For the past few weeks I have been working on a feature story about the top colleges for bass anglers. Through a survey, hours on the phone and quite a bit more research on top of that, I have developed a list of the top 25 colleges in the country where a bass angler will feel right at home.
For the results, you’ll have to wait until the January/February 2010 issue of FLW Outdoors Magazine comes out, and when it does I hope you’ll take the time to send us your thoughts on schools that should have made the list, those that shouldn’t have and any other comments you may want to share. After all, college rankings are as much about debate and bragging rights as anything.
Right now, I want to share a few things I have learned while putting all this together. First off, it is a great time to be a college angler. Most clubs fish anywhere from three to six club qualifiers each semester, as well as traveling to invitational events held by nearby schools and the major national events. From those I have talked to, there is so much interest that clubs that are only a year or two old have doubled, tripled or increased their membership even more in the last year to the point that there aren’t enough boaters to carry along co-anglers. I’ll get to that point in a second.
Much of the increase in interest is thanks to National Guard FLW College Fishing. No, I am not trying to toot the horn of FLW Outdoors. Rather, the format that FLW and the National Guard have put together is simply the best and most convenient for college anglers due to the two biggest hindrances club members face, as relayed to me in their interviews: lack of boats and lack of money. College anglers have neither. Sure, there are schools out there with a dozen anglers with boats, including some impressive rigs owned by anglers who also fish BFL and local team tournament series, but many are simple johnboats or older bass boast, which are perfect for fishing locally but not the best for national tournaments.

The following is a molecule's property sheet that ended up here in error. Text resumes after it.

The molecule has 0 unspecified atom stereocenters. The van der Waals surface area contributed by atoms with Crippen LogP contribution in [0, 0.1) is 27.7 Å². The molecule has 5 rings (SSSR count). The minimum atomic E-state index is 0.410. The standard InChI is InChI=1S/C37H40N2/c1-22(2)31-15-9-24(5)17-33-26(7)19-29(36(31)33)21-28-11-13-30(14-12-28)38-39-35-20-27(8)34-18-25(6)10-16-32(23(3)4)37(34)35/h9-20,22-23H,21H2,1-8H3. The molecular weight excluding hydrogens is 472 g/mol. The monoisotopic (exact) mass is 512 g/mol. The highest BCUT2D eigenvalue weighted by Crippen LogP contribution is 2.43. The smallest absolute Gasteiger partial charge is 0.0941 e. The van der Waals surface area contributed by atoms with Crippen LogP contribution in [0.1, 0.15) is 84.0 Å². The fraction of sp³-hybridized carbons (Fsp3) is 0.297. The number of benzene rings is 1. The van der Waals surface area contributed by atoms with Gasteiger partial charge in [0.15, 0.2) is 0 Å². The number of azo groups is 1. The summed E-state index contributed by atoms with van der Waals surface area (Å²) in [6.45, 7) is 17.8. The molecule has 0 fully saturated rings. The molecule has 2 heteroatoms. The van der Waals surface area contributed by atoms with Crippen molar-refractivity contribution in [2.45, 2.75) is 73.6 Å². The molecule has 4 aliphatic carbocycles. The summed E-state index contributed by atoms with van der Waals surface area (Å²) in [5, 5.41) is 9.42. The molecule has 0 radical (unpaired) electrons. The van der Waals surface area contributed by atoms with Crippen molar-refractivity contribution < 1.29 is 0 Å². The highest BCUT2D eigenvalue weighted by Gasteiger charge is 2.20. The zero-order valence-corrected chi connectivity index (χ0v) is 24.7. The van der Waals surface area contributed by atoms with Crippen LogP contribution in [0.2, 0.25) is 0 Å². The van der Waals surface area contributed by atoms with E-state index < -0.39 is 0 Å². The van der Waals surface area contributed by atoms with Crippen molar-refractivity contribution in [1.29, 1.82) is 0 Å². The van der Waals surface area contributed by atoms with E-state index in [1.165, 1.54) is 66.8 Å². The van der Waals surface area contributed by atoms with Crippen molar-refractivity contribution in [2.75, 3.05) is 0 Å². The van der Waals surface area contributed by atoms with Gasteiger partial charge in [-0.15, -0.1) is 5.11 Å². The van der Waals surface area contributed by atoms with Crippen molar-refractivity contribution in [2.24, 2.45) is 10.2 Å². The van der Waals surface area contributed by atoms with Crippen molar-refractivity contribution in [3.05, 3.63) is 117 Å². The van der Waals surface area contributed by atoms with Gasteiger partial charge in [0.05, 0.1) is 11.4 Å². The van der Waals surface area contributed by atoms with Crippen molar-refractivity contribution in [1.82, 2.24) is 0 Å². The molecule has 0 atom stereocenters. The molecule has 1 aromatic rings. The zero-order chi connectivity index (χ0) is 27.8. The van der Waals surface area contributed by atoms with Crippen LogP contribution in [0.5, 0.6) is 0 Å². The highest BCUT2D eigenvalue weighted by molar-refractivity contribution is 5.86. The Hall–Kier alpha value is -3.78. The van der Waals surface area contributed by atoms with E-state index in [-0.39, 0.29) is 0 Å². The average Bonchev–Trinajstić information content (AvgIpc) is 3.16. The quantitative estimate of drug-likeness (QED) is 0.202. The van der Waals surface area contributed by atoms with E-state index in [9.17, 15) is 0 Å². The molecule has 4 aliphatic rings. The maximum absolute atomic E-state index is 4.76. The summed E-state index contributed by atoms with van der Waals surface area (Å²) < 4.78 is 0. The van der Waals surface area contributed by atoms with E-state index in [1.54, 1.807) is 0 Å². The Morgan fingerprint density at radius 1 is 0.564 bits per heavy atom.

Thanks to National Guard FLW College Fishing, no one needs to own a boat. Anglers don’t even need a wad of cash. FLW provides a travel allowance and puts student competitors in Stren Series pros’ boats for tournaments. Many northern schools were especially thrilled with the system. There hadn’t been many opportunities to compete on the national collegiate level for them in the past because of the distance of travel and boat requirements. With divisions closer to home and boats provided, some of that pain has been alleviated.
Another thing I learned is that many of these college anglers are highly skilled, and all are highly motivated. As mentioned, some club anglers across the country are both collegiate competitors and BFL competitors. Most who fit that mold grew up around tournament fishing, and they have fished events with their parents in the past. For those who grew up simply loving the outdoors and fishing, that’s where the motivation comes in. They raise money, volunteer for charities and beat the banks of any water near campus, just happy to be wetting a line.
For those of us in the fishing industry, especially those of us closely linked to bass tournaments, their enthusiasm is reassuring. Enthusiasm is contagious, and college fishing is growing, which means in the next 10 years there will be a wave of recent college graduates hooked on fishing who now have time and money to put back into fishing.
So, if for some reasonthe economy and current state of bass fishing has you down, go visit a college campus, talk to college anglers or take in a National Guard FLW College Fishing weigh-in, because the future is looking good.